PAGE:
The Trip Over
When leaving Key West or other locations, it’s best to leave as early as possible to take advantage of calmer conditions (usually) and to beat the Yankee Freedom ferry, which leaves Key West every morning at 8 a.m. and arrives at 10:30. In addition to day-trip passengers, the ferry also transports campers and their gear plus kayaks if they have them. This is a popular way for campers without boats to make the voyage but the limited number of camper trips are usually sold out up to a year in advance. The ferry is also a benefit to private boaters because they are allowed to use the ship’s head and can get a freshwater shower (no soap) while the ferry is there until it departs at 3:00. There is a composting toilet for use at other times. The only fires allowed are in the campsite grills using self-starting charcoal briquets or camping stoves, which are not allowed aboard the ferry. 


Private boats can temporarily dock at the commercial dock when the ferry is not there in order to unload camping gear but must be moved to the designated area to anchor. There used to be private boat dockage but the slips were wiped out during Hurricane Irma and their repair has been slow to materialize. Most boaters anchor close to the beach using the Bahamian anchoring method of using bow and stern anchors. Then, they can either wade or use a kayak or dingy to come ashore. Inexpensive inflatable kayaks are a good choice because they can be compactly packed up when not in use, plus they are fun to paddle around on and fish from (in designated areas) near the fort. All boats, including kayaks and paddleboards are required to have a boat permit — obtained at the park — before using them for recreation.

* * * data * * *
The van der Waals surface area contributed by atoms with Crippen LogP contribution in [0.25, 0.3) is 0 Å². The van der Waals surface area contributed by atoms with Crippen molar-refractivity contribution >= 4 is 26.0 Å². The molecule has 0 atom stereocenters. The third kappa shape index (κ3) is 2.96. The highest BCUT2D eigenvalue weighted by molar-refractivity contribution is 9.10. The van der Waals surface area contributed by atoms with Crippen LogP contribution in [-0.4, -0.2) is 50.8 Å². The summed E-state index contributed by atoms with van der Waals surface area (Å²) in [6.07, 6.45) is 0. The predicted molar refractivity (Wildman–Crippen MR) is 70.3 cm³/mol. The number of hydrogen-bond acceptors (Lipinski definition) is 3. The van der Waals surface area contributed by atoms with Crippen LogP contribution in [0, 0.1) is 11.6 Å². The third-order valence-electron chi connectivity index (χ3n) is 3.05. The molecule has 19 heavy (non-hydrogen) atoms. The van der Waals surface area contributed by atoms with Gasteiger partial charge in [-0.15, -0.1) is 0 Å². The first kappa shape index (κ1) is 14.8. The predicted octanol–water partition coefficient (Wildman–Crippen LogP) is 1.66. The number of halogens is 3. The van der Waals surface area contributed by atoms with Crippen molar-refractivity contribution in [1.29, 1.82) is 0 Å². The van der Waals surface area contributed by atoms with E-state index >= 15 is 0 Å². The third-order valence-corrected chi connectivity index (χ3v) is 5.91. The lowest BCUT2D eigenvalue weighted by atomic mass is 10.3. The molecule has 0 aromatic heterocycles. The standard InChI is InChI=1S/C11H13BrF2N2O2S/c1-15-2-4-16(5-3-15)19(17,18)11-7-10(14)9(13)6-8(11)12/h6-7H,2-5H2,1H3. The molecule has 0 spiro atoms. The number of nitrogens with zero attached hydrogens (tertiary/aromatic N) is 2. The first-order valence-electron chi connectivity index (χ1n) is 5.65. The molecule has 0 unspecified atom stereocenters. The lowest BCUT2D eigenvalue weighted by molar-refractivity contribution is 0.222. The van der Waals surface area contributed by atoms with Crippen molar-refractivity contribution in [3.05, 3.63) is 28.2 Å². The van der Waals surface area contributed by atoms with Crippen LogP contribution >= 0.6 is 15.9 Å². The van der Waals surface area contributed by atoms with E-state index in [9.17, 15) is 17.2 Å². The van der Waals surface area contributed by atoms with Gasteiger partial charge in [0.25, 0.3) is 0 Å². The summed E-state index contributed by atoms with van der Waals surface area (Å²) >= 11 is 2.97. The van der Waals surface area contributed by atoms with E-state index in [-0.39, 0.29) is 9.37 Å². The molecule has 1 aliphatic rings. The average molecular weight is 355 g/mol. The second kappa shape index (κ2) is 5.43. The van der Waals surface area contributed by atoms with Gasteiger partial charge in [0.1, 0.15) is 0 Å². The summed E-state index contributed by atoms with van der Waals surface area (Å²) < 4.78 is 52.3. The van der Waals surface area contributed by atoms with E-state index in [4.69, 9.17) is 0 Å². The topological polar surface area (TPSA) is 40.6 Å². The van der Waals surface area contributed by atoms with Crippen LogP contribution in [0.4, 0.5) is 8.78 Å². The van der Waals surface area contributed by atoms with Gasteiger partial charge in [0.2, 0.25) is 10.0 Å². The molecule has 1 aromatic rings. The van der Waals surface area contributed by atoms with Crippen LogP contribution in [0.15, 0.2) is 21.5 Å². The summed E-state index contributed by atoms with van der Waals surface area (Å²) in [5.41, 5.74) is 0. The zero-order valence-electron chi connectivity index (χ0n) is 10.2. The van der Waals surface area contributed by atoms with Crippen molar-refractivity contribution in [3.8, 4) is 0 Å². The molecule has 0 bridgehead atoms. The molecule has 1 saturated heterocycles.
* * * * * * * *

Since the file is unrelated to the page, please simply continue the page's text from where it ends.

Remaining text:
The Fishing is Great
There is a 46 square mile section within the Dry Tortugas National Park “boundaries called the Research Natural Area (RNA), which is about half of the park’s total area, where fishing and anchoring are prohibited. Using a trolling motor or engines in virtual anchor mode is a good way to deal with these prohibitions. This area tends to have spectacular diving because of the lack of fishing pressure. There are designated areas where you can fish on Garden Key, even though it’s in the RNA. Within park boundaries, only circle hooks can be used when using cut or live bait. One tip: don’t chum using blocks of frozen chum or you likely draw sharks, though tossing out strategic amounts of cut or live bait is a good way to draw yellowtail snapper. Anchoring is only allowed on hard bottom in 40 or less water and no spearfishing or lobstering is allowed in the park.


For a great ride-along video that shows what it’s like to go to the Dry Tortugas, check out the video, though get an earlier start and don’t arrive at night like Clay and Stephanie did. Although Dry Tortugas National Park is a challenge to get to, and the restrictions might seem onerous, a trip here will be etched in your family’s memory banks forever.